Twenty years after the end of The Sword in the Stars, an ancient evil stirs in Myriad. King Aravel is long dead, leaving the throne to his wife Queen Maren, and his son Lochlan, who is about to be crowned High King of Myriad. There just one problem, Loch isn’t quite sure that he wants to be King.
Meanwhile, rumors abound. Cythraul, Morlan’s chief assassin, seems to have returned from the dead. Alistair and Telwyn set off on a perilous journey to discover the truth and end the villain once and for all.
But an even graver danger threatens Myriad. With Loch absent experimenting with a life of errantry and Alistair and Telwyn distracted on the hunt, the time is ripe for invasion. Evil descends on Myriad in greater numbers than ever before. Will the people of Myriad be able to survive the terrors approaching from all sides?
Whew! I have to start off by saying that The Errant King is now my favorite Batson book, topping The Door Within Trilogy, the Pirate series, the Berinfell Prophecies, and even The Sword in the Stars.
In the The Errant King, Wayne Thomas Batson spins a masterful tale filled with excitement, adventure, danger, and truly creepy villains with plenty of humor sprinkled on the side.
The Errant King is the second book in the Dark Sea Annals series, an epic story that will span seven books ere it reaches the conclusion. In this second book, Batson takes his writing to a whole new level, interweaving dozens of intricate plot lines, some carrying over from The Sword in the Stars, others reaching on into the next books. Because of the epic plot however, you don’t want to read The Errant King without reading The Sword in the Stars first.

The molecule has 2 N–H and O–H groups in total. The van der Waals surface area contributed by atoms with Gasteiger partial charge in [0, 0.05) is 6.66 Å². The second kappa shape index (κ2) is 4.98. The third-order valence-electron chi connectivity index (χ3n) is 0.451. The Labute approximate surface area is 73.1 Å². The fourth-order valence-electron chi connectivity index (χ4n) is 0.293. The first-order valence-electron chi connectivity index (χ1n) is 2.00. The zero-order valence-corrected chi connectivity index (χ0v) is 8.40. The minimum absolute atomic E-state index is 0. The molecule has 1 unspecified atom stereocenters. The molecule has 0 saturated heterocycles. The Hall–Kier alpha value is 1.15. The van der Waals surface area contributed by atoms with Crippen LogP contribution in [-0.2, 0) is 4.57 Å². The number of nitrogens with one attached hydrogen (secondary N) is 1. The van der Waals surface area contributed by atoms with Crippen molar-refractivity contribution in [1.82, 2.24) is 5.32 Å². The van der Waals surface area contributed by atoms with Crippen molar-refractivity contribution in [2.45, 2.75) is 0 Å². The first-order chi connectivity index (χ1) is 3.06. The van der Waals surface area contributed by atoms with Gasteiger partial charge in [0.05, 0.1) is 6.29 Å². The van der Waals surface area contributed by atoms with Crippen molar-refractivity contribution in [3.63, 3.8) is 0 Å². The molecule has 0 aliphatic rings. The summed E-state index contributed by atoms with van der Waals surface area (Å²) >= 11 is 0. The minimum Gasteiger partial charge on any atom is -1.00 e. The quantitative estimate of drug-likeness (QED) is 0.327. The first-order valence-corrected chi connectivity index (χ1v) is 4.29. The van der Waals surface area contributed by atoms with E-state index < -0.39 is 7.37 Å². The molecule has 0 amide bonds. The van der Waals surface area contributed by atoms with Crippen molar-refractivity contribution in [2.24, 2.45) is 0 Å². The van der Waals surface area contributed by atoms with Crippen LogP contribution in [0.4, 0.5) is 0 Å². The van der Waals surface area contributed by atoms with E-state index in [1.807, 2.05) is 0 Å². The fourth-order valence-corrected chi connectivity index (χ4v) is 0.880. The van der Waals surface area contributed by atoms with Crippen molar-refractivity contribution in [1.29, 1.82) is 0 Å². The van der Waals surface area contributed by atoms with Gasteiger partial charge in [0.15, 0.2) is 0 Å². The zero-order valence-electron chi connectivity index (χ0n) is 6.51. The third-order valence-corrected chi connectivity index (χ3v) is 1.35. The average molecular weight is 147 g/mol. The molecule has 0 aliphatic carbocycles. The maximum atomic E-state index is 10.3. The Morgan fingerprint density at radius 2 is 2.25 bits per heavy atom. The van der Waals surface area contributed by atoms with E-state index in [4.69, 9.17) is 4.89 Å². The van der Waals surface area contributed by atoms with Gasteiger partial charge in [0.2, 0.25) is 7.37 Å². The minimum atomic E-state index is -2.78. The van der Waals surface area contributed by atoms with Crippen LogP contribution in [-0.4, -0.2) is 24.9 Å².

I felt like I really connected with all of the characters – especially Loch, Telwyn, Ariana, Fred. And of course Alistair and Abbagael. (As a side note, I had heard so many people talking about Fred, I couldn’t wait to read the book to find out what it was all about. All I can tell you is that Fred is one of the most creative and imaginative characters I’ve met thus far. Definitely worth reading if only to find out who Fred is.)
There are plenty of allegorical and Christian themes woven skillfully throughout the entire framework of the book. It’s another one of those books that, as I call it, echoes eternity.
The largest difficulty I had with the book was when two characters fell in love in less than a week. It seemed somewhat ridiculous, but did not detract too much from the story.
Others have remarked negatively on the inclusion of a scene where the young King Loch has to deal with the overtly flirtatious advances of a young woman. However, I think the scene was well handled and added greatly to Loch’s character as well as providing a good lesson for teens reading the story.
Overall, The Errant King was a tremendous and captivating read. Due to the violent battles and the somewhat gory nature of the descriptions as well as some extremely nasty villains, I would recommend The Errant King for an older reader, around 14 up to adult. If you’re looking for a high action fantasy adventure, than the Errant King belongs on your list! 5 stars!